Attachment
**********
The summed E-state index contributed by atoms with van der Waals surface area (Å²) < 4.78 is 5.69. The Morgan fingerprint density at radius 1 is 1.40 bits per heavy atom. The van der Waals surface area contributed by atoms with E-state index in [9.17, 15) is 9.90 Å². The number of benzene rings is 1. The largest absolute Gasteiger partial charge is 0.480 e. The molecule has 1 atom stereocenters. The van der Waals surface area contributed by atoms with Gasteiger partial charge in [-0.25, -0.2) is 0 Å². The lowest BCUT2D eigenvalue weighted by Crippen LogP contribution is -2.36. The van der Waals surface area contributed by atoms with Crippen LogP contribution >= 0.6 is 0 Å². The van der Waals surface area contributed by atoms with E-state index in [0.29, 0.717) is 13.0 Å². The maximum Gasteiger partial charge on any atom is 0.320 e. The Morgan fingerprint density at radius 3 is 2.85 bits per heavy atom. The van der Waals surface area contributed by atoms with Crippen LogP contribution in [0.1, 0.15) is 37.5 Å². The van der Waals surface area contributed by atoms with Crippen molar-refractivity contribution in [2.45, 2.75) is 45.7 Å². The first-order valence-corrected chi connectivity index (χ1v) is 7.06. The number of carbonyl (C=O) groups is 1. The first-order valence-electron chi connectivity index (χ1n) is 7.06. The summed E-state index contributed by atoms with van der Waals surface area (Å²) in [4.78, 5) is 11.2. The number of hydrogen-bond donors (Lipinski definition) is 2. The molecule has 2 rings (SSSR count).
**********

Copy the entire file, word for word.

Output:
The summed E-state index contributed by atoms with van der Waals surface area (Å²) < 4.78 is 5.69. The Morgan fingerprint density at radius 1 is 1.40 bits per heavy atom. The van der Waals surface area contributed by atoms with E-state index in [9.17, 15) is 9.90 Å². The number of benzene rings is 1. The largest absolute Gasteiger partial charge is 0.480 e. The molecule has 1 atom stereocenters. The van der Waals surface area contributed by atoms with Gasteiger partial charge in [-0.25, -0.2) is 0 Å². The lowest BCUT2D eigenvalue weighted by Crippen LogP contribution is -2.36. The van der Waals surface area contributed by atoms with Crippen LogP contribution >= 0.6 is 0 Å². The van der Waals surface area contributed by atoms with E-state index in [0.29, 0.717) is 13.0 Å². The maximum Gasteiger partial charge on any atom is 0.320 e. The Morgan fingerprint density at radius 3 is 2.85 bits per heavy atom. The van der Waals surface area contributed by atoms with Crippen LogP contribution in [0.1, 0.15) is 37.5 Å². The van der Waals surface area contributed by atoms with Crippen molar-refractivity contribution in [2.45, 2.75) is 45.7 Å². The first-order valence-corrected chi connectivity index (χ1v) is 7.06. The number of carbonyl (C=O) groups is 1. The first-order valence-electron chi connectivity index (χ1n) is 7.06. The summed E-state index contributed by atoms with van der Waals surface area (Å²) in [4.78, 5) is 11.2. The number of hydrogen-bond donors (Lipinski definition) is 2. The molecule has 2 rings (SSSR count).